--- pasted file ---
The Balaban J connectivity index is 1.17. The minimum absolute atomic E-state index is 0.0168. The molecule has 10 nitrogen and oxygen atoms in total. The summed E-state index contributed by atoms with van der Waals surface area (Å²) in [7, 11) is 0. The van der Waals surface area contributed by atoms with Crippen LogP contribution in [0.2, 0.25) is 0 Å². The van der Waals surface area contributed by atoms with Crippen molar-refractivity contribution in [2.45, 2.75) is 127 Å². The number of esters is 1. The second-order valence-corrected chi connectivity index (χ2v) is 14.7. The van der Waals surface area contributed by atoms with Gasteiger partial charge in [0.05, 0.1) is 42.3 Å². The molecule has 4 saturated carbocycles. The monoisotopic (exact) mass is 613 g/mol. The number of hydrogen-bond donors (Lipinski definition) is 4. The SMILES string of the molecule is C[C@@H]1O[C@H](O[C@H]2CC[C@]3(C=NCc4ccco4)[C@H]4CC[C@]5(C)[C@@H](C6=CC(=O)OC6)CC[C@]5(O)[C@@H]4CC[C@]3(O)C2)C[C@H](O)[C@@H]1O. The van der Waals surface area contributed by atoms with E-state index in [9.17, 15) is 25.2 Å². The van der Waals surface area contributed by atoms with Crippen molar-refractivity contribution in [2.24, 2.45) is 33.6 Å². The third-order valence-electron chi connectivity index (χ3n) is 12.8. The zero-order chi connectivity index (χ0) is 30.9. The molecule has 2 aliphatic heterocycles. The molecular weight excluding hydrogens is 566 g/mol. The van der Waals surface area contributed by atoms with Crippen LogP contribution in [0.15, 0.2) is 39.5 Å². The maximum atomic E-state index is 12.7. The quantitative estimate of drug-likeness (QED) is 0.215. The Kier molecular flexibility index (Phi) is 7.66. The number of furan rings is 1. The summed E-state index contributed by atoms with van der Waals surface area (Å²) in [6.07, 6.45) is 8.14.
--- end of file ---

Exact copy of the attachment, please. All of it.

The Balaban J connectivity index is 1.17. The minimum absolute atomic E-state index is 0.0168. The molecule has 10 nitrogen and oxygen atoms in total. The summed E-state index contributed by atoms with van der Waals surface area (Å²) in [7, 11) is 0. The van der Waals surface area contributed by atoms with Crippen LogP contribution in [0.2, 0.25) is 0 Å². The van der Waals surface area contributed by atoms with Crippen molar-refractivity contribution in [2.45, 2.75) is 127 Å². The number of esters is 1. The second-order valence-corrected chi connectivity index (χ2v) is 14.7. The van der Waals surface area contributed by atoms with Gasteiger partial charge in [0.05, 0.1) is 42.3 Å². The molecule has 4 saturated carbocycles. The monoisotopic (exact) mass is 613 g/mol. The number of hydrogen-bond donors (Lipinski definition) is 4. The SMILES string of the molecule is C[C@@H]1O[C@H](O[C@H]2CC[C@]3(C=NCc4ccco4)[C@H]4CC[C@]5(C)[C@@H](C6=CC(=O)OC6)CC[C@]5(O)[C@@H]4CC[C@]3(O)C2)C[C@H](O)[C@@H]1O. The van der Waals surface area contributed by atoms with E-state index in [9.17, 15) is 25.2 Å². The van der Waals surface area contributed by atoms with Crippen molar-refractivity contribution in [2.24, 2.45) is 33.6 Å². The third-order valence-electron chi connectivity index (χ3n) is 12.8. The zero-order chi connectivity index (χ0) is 30.9. The molecule has 2 aliphatic heterocycles. The molecular weight excluding hydrogens is 566 g/mol. The van der Waals surface area contributed by atoms with Crippen LogP contribution in [0.15, 0.2) is 39.5 Å². The maximum atomic E-state index is 12.7. The quantitative estimate of drug-likeness (QED) is 0.215. The Kier molecular flexibility index (Phi) is 7.66. The number of furan rings is 1. The summed E-state index contributed by atoms with van der Waals surface area (Å²) in [6.07, 6.45) is 8.14.